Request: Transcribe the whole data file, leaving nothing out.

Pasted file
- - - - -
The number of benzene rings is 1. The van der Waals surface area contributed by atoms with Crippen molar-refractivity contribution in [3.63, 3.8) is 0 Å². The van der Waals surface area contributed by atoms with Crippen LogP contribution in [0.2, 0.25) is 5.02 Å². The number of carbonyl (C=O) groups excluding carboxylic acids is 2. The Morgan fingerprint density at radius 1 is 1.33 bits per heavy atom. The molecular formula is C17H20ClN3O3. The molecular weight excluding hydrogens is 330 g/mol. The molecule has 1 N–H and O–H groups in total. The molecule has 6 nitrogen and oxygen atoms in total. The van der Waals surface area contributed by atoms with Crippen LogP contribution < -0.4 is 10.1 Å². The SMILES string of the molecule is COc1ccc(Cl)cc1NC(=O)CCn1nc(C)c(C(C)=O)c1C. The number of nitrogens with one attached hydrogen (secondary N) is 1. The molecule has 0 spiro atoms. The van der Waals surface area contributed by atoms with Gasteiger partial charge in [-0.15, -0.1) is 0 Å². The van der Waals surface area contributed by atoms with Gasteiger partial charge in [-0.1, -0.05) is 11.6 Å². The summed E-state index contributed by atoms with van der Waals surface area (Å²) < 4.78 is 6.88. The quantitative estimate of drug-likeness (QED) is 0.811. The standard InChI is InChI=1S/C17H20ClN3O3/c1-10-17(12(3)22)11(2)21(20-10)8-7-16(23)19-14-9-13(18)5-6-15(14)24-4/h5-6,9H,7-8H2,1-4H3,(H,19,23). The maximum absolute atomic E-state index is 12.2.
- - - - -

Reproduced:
The number of benzene rings is 1. The van der Waals surface area contributed by atoms with Crippen molar-refractivity contribution in [3.63, 3.8) is 0 Å². The van der Waals surface area contributed by atoms with Crippen LogP contribution in [0.2, 0.25) is 5.02 Å². The number of carbonyl (C=O) groups excluding carboxylic acids is 2. The Morgan fingerprint density at radius 1 is 1.33 bits per heavy atom. The molecular formula is C17H20ClN3O3. The molecular weight excluding hydrogens is 330 g/mol. The molecule has 1 N–H and O–H groups in total. The molecule has 6 nitrogen and oxygen atoms in total. The van der Waals surface area contributed by atoms with Crippen LogP contribution < -0.4 is 10.1 Å². The SMILES string of the molecule is COc1ccc(Cl)cc1NC(=O)CCn1nc(C)c(C(C)=O)c1C. The number of nitrogens with one attached hydrogen (secondary N) is 1. The molecule has 0 spiro atoms. The van der Waals surface area contributed by atoms with Gasteiger partial charge in [-0.15, -0.1) is 0 Å². The van der Waals surface area contributed by atoms with Gasteiger partial charge in [-0.1, -0.05) is 11.6 Å². The summed E-state index contributed by atoms with van der Waals surface area (Å²) < 4.78 is 6.88. The quantitative estimate of drug-likeness (QED) is 0.811. The standard InChI is InChI=1S/C17H20ClN3O3/c1-10-17(12(3)22)11(2)21(20-10)8-7-16(23)19-14-9-13(18)5-6-15(14)24-4/h5-6,9H,7-8H2,1-4H3,(H,19,23). The maximum absolute atomic E-state index is 12.2.